Nations need not be overly concerned about an energy shortage in the face of unexpected world events, BP CEO Lord Browne said yesterday.
Despite the disruptions of last year, including an economic downturn, continuing Middle East tensions and the September 11 tragedy, which led to military action in Afghanistan, the markets continued to operate and supplies of oil and gas were maintained.
Launching the 51st edition of The BP Statistical Review of World Energy 2002 in London, Browne said that if you analyze the data, it will show that the market sustained a secure flow of energy because there are diverse sources of supply.
"The US, for instance, imported 55% of its oil needs last year, but it did so from 60 different countries, no one of which accounted for more than 16% of the total," Browne said. "And that diversity can be sustained because there are now a number of major sources of supply coming on stream.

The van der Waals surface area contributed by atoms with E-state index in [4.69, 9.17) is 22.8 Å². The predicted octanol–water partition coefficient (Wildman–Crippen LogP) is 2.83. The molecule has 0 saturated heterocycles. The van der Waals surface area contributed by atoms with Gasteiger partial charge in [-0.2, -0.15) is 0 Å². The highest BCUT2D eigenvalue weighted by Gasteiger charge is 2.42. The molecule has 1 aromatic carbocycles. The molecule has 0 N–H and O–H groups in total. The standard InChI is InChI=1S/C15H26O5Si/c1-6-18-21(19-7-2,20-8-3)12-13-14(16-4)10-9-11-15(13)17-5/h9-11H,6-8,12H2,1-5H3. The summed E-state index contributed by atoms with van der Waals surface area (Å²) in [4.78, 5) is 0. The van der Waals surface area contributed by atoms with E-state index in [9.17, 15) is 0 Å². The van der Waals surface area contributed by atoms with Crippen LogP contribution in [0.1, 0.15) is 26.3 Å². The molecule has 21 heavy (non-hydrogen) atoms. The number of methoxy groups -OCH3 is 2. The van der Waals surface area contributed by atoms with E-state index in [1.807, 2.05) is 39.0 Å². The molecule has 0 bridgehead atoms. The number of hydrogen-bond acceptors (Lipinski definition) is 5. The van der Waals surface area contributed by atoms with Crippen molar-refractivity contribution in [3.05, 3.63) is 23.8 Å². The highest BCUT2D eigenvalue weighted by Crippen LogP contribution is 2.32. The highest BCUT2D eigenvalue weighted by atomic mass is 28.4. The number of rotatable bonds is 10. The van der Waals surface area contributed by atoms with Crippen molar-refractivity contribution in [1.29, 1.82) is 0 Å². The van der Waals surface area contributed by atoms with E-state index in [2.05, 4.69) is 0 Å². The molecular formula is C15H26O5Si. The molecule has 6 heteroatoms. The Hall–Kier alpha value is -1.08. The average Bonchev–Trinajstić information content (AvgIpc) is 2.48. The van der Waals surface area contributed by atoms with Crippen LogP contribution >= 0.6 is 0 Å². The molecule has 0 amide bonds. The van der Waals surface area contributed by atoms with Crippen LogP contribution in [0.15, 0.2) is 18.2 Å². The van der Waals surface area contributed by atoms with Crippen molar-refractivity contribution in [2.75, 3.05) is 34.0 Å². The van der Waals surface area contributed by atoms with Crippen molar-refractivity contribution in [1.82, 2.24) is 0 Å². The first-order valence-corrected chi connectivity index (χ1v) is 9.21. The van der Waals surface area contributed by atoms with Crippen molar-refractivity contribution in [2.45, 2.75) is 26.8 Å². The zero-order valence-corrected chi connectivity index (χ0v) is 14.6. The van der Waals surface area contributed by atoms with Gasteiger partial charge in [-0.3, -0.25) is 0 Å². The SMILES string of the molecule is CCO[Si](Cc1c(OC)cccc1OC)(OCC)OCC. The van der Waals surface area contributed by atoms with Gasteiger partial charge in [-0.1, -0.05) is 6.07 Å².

"There is oil and gas from the deep water of the Gulf of Mexico and the Caspian Sea and Russia, oil from Angola and gas from Indonesia and Trinidad. Those concerned about energy should concentrate their efforts on maintaining that diversity," he said.
Browne warned that while the pursuit of energy self-sufficiency, taken too far, can be an 'own goal', sensible governments should ensure their fiscal systems encourage the development of energy resources that can commercially be brought to market, not least in the UK.
"That's why negative tax changes, which at the margin will deter investment and reduce future supply, are so unwelcome," he said.